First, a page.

With parshat Teruma, we begin to read about the Mishkan, the portable sanctuary, its furnishings, and the priests who will serve within it. With the exception of the episode of the Golden Calf, the rest of Shemot deals with the Mishkan — first the instructions for making it and then the implementation of those instructions.
It’s not the most gripping section of the Torah, particularly because both the Mishkan and the Holy Temple that replaced it have been gone for almost 2000 years, so commentators both ancient and modern have searched for moral and ethical lessons that can be learned from its approximately 400 verses.
I came upon a hasidic commentary in the collection Itturei Torah that notes that toward the conclusion of parshat Mishpatim, which we read last week, the Torah says, “Moses took the record of the covenant and read it aloud to the people.” They responded, “Na’aseh v’nishma” — “All that the Lord has spoken we will do and we will listen.” And God responded to the people’s promise by instructing them to make the Mishkan:
“The Baal Shem Tov said: If a person feels an urge to perform a commandment, he should take this urge and convert it to action, or else the urge will soon disappear without a trace. This we see in Aicha 3:41: Let us lift up our heart with our hands to God in heaven — a person must transform the feeling in his heart into action with his hands, so that the feeling should not go to waste. Therefore, following all the enthusiasm that resulted from the receiving of the Torah, God said to Moses, ‘Take this enthusiasm and transform it into action — by building the Sanctuary.’”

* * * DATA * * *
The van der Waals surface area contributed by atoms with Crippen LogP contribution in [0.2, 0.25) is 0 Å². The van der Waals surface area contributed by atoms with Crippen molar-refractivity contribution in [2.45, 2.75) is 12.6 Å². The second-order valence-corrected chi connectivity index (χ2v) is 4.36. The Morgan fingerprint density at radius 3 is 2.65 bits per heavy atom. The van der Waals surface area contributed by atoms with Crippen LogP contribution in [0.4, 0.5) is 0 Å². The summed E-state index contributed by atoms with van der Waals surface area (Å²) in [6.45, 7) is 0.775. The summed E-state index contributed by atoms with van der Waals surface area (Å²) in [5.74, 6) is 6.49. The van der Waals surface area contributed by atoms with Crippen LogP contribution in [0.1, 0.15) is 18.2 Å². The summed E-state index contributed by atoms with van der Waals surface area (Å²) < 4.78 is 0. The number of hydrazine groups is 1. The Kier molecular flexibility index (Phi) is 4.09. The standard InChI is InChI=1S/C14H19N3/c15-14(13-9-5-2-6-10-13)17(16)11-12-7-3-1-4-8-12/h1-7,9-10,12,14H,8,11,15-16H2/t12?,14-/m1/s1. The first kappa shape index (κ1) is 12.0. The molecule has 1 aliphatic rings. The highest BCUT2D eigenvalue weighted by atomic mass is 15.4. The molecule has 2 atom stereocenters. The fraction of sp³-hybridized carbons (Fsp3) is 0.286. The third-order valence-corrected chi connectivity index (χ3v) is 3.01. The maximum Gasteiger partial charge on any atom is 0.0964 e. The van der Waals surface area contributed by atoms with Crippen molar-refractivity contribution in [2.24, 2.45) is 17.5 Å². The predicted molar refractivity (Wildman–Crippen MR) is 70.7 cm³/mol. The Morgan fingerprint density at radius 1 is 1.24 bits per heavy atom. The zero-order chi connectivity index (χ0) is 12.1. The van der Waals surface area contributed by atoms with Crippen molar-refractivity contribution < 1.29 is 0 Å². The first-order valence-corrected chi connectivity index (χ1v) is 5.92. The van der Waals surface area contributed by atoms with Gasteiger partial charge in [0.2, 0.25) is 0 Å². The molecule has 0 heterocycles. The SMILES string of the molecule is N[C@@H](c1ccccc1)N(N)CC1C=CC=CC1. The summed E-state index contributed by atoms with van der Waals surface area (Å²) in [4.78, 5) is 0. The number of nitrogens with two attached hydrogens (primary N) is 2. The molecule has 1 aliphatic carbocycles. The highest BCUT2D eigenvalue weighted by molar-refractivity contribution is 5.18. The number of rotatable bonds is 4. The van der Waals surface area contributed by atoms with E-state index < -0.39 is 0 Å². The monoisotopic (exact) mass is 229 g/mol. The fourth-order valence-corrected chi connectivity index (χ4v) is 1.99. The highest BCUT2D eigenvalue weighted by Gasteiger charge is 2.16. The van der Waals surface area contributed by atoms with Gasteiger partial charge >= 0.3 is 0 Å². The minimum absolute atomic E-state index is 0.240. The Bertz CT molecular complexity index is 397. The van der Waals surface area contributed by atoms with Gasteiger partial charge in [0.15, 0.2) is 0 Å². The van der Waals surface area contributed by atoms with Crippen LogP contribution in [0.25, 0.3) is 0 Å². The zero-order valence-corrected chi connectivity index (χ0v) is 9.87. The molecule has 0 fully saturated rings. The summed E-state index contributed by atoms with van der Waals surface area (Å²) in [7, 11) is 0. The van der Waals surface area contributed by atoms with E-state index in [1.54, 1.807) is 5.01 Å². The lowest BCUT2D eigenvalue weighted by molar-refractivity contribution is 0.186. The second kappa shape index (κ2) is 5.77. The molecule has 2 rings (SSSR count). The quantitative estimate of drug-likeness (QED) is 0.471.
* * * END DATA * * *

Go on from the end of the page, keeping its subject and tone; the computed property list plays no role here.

This brings to mind a commercial I once heard on the radio. (I heard only the end, so I have no idea what it was intended to sell.) A woman was talking about New Year’s resolutions, and she said that this year she was determined to make a resolution that she would definitely keep — and so this year she had resolved not to train to run a marathon.
Good intentions are easy, but they are meaningful only when they are translated into action. Of course you really meant to visit a sick friend, call a distant relative, volunteer at a soup kitchen, make a donation in memory of a loved one, but you had to finish a project for work, go grocery shopping, drive your kids to Hebrew school, and a thousand other things that short-circuited your good intentions. We all add new items to our “To do” lists every day, and the older items slip lower and lower until they disappear.
The Baal Shem Tov taught, “A person must transform the feeling in his heart into action with his hands.” And the best way to make that happen is to pick up your phone or checkbook or car keys now, before your enthusiasm fades. And even if you don’t plan to train to run a marathon, take inspiration from the Nike slogan — “Just do it!”